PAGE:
Ian and Deborah marry as teenagers, a move Ian is clearly not ready for. He is suffused by a Keatsian melancholy that makes Edgar Allen Poe look like Dr. Seuss. He gathers a group of musicians around him – Bernard Sumner (Pearson), Peter Hook (Anderson) and Stephen Morris (Treadaway) and they write songs that carry the punk ethos in a new direction – lacking the aggression that bands like the Sex Pistols and the Clash were famous for, but flouting the conventions of the music anyway. More like punk versions of Ian’s heroes Bowie and Bryan Ferry.

The group begins to achieve some notoriety in their performances, attracting the attention of Rob Gretton (Kebbell), who brashly offers to be their manager, and later of Tony Wilson (Parkinson), a television presenter in Manchester who also owns Factory Records, a nascent label that has already achieved a reputation for releasing really good music. The band’s fortunes are most definitely improving.

In the meantime, life is taking a downward spiral for Curtis. He has developed epilepsy, which plagues him with seizures and further depresses him. He quits his civil service job to devote himself to his band, putting financial pressure on his wife Deborah to earn more in her job which puts a strain on their marriage. The couple have a baby, Nicole (the real Nicole Curtis appears in a crowd scene at the Derby Hall sequence in the film) but the final nails in the coffin of the marriage are pounded in when Ian has an affair with Belgian journalist Annik Honore (Lara).

The band is getting ready to tour America and Ian is torn in different directions. Part of him wants to resuscitate his marriage, while another part of him wants to pursue Annik, and the larger part of him wants to be a rock star. However, his seizures are getting worse and his depression correspondingly deepens, until he hangs himself the day before Joy Division is to leave for their American tour.

This story is told not by Hollywood veterans who are painting a picture meant to be entertainment, but by people who knew the real Ian Curtis well. The movie is based on a book written by Deborah Curtis (who also serves as co-producer on the film, as does Tony Wilson who passed away shortly before it’s release) and directed by Anton Corbijn, a Dutch photographer who is closely associated with not only Factory Records but also with Synthpop band Depeche Mode (Corbijn directed many of their videos) and Irish rockers U2, whose  album covers he shot for more than a decade (he also directed their concert film Rattle and Hum).

Corbijn shot the movie in color, but transferred it to black and white in post-production, a very wise move. The movie takes on a more documentary feel, and the stark shadows and grays make it more visually striking than it would have been in full color. With his experience shooting music videos and concert films, the live sequences stand out and are compelling, something that Hollywood rock movies tend to lack.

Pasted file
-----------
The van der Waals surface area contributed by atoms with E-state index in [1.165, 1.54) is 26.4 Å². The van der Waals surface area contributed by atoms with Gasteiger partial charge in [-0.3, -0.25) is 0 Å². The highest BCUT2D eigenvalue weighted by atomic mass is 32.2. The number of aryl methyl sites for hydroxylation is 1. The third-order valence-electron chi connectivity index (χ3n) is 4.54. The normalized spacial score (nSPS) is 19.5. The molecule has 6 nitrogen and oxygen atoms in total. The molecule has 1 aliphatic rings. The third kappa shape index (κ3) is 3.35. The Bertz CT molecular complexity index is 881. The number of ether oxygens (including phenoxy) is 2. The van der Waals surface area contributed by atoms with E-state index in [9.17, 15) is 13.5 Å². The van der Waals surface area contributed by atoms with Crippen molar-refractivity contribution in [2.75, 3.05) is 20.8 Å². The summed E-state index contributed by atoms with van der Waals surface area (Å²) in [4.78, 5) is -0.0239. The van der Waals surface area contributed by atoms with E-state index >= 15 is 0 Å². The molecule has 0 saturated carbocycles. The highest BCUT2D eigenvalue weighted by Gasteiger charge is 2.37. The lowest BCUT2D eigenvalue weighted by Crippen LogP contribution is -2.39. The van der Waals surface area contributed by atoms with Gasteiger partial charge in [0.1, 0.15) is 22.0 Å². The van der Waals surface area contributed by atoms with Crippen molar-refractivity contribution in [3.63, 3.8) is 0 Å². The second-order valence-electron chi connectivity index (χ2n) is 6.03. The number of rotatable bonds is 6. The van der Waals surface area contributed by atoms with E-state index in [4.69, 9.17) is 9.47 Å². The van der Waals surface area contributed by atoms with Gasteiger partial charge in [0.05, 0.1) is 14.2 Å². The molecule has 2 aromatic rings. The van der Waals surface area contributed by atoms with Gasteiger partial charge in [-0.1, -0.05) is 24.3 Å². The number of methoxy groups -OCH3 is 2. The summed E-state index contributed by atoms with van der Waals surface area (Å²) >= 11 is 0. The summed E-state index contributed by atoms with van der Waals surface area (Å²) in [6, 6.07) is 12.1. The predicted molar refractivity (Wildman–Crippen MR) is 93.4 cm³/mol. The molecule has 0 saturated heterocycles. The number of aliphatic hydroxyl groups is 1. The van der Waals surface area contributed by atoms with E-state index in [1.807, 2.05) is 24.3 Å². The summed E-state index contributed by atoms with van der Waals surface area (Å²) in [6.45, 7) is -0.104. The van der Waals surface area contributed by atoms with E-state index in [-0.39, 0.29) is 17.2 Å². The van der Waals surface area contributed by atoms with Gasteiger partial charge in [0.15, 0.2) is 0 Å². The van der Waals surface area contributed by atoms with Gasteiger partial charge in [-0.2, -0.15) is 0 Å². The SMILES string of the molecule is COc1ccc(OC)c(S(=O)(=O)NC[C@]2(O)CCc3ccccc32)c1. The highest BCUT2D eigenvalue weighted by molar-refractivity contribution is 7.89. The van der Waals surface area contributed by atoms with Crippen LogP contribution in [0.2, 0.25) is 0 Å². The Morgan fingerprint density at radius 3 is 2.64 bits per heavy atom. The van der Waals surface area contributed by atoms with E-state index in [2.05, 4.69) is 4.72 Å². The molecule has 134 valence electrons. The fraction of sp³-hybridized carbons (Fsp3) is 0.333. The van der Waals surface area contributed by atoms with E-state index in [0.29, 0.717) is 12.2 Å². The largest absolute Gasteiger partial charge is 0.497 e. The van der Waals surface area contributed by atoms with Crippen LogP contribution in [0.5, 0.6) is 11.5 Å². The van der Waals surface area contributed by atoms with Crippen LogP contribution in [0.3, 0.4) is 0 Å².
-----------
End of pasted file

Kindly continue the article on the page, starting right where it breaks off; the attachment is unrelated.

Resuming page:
Riley is a revelation as Curtis. Largely unknown, Riley captures Curtis’ curiously detached vocals and gives him an emotionless air. Curtis was far from being morbid in real life, and Riley avoids the temptation to make him so onscreen. Riley plays him as a tortured individual who was unable to commit to anything but his muse. The movie rides largely on his performance and he does a terrific job here.

I was never a big Joy Division fan, although I adore their last single “Love Will Tear Us Apart” but Control gave me a chance to re-examine their music, and I’m glad I did. While they only were to release two albums in their lifetime, songs like “Atmospheres” and “Transmission” hold up surprisingly well today, nearly 30 years after the fact. The surviving members, along with Morris’ girlfriend Gillian Gilbert, would form New Order, who would achieve commercial success and acclaim but would in many ways always labor under the shadow of Joy Division. While that band is no longer active, they did score the movie.

This is a movie heavily invested in time and place, and Corbijn’s visual sense. It has the courage of presenting the subjects in harsh, unwavering light that doesn’t make any of them appear like saints, yet doesn’t have the epic sense that made Johnny Cash appear more of an archetype than an actual human being in Walk the Line. This is, quite simply, one of the best rock and roll biopics you will ever see.

WHY RENT THIS: A compelling biography of a seminal band that is not well known on this side of the Atlantic, but has influenced bands from U2 to Nirvana to Bloc Party. The acute visual sense of director Anton Corbijn makes this a visual delight.

WHY RENT SOMETHING ELSE: If you are not into alternative music, this may hold no interest for you.

FAMILY VALUES: Plenty of foul language and the depiction of suicide, although the act itself and the body are never shown.

TRIVIAL PURSUITS: The actors playing Joy Division actually learned to play the songs and when they are depicted playing live, are actually playing their instruments and singing.

NOTABLE DVD EXTRAS: Extended concert sequences that show the actors playing their songs in their entirety, as well as live and promotional material of the original Joy Division, as well as a video of The Killers’ cover of “Shadowplay” that plays over the closing credits.


TOMORROW: Watchmen